Many thanks to Mick Foster for an unusual session in which we covered:
“(Won’t You Come Home) Bill Bailey” by Hughie Cannon.
Mick first taught us a chord sequence which was later identified as the “Bill Bailey,” which we were then given the lead sheet for.
The importance of being able to take head and interpret it and embellish it was discussed by use various techniques such as grace notes, delay, anticipation, changing note values, fills and enclosures especially with reference to how a traditional jazz band might treat it.
The co-op members had a chance to try out a bit of interpretation before the roles of the instrumentation of a traditional jazz band was discussed. Particularly the role of the clarinet that would tend to take the role of obbligato tending to provide support melody/arpeggios for the main instrument.
The co-op group was split into smaller groups of three or four each of which took it in turn to give a performance of Bill Bailey in a traditional jazz style.
After the break, free group improvisation was discussed and various games were used to facilitate it. The first game was that everyone would play the shortest note possible on their instrument with the idea that you would play that note when there was space. This created an interesting interaction between everyone where a groove was trying to force its way through but couldn’t quite make it.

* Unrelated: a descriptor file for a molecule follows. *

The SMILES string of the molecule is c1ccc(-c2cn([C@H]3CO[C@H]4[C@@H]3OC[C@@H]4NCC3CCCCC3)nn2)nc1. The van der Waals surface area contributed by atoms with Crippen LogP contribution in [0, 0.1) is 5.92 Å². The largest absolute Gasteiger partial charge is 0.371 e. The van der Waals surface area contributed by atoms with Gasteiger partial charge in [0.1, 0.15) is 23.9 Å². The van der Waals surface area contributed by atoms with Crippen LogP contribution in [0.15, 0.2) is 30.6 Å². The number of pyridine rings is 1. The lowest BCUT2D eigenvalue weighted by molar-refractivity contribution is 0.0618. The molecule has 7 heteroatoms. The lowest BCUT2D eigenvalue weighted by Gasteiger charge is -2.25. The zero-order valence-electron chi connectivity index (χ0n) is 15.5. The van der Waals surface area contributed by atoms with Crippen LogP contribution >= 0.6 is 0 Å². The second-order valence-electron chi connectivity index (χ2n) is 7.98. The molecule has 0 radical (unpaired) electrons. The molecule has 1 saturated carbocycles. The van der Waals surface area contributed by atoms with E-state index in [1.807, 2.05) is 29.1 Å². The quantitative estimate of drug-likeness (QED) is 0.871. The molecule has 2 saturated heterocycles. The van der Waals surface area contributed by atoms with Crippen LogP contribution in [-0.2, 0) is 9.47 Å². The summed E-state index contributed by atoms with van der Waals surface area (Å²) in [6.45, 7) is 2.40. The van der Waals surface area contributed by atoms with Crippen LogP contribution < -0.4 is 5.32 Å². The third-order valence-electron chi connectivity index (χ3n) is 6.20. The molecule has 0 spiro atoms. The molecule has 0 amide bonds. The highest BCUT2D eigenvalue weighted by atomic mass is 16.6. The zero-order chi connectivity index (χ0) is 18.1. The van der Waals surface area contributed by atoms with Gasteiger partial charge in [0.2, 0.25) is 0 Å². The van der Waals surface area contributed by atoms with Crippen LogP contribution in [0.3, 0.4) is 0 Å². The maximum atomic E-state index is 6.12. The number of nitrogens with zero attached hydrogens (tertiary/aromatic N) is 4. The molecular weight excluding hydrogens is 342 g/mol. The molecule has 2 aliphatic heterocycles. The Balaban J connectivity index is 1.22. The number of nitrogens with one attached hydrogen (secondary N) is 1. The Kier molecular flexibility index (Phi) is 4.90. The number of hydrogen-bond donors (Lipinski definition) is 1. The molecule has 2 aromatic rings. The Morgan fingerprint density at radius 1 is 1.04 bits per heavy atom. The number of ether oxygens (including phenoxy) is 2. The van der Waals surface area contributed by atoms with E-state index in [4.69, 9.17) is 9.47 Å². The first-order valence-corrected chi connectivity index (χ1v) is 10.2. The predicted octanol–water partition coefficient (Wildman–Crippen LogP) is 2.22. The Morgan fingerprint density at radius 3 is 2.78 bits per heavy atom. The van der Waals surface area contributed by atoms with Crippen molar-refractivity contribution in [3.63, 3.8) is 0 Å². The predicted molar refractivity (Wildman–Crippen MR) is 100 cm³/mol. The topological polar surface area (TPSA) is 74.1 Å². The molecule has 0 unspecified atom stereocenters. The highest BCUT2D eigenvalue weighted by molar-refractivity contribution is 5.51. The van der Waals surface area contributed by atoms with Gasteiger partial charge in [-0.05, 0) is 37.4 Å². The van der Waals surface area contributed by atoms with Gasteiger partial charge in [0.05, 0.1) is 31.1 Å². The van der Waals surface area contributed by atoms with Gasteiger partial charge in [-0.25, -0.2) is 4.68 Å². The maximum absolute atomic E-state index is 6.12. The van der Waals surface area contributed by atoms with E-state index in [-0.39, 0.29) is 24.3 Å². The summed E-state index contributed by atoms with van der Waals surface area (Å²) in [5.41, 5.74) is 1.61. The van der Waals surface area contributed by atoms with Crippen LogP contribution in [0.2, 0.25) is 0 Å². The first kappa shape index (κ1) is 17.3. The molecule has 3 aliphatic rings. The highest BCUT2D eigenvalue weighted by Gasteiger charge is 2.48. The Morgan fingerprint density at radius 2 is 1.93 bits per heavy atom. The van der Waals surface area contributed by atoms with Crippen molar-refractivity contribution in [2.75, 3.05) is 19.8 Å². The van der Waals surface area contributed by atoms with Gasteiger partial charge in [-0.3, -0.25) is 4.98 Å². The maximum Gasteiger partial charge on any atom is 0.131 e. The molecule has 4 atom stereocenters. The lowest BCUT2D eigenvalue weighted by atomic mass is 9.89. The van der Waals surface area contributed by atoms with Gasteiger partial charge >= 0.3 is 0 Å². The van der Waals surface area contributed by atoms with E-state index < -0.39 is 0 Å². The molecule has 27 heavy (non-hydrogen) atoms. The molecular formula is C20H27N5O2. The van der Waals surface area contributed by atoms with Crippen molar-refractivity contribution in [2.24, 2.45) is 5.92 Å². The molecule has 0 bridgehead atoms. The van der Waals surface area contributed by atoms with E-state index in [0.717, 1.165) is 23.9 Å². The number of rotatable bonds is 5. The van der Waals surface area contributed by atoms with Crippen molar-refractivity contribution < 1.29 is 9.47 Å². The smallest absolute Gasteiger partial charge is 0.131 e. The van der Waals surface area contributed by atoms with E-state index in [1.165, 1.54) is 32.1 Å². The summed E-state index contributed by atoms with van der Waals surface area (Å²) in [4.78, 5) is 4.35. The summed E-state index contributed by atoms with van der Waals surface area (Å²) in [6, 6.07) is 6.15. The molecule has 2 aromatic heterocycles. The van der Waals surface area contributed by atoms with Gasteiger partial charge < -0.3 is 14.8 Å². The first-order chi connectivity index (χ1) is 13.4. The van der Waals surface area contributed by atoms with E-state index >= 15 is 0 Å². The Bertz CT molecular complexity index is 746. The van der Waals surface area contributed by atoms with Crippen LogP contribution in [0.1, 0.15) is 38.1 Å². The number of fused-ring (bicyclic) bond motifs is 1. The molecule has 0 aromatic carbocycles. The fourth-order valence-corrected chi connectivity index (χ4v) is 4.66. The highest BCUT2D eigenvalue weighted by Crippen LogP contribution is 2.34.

A second game was to play a single longest note possible, again playing it when you thought it was appropriate.
A third game was that only three people could play simultaneously using single short or long notes.
Finally, the co-op was split into trios or quartets, each of which performed a piece of free improvisation using any of the rules above. Each group had quite a different feel to them.
Many thanks to Mick for a different kind of session.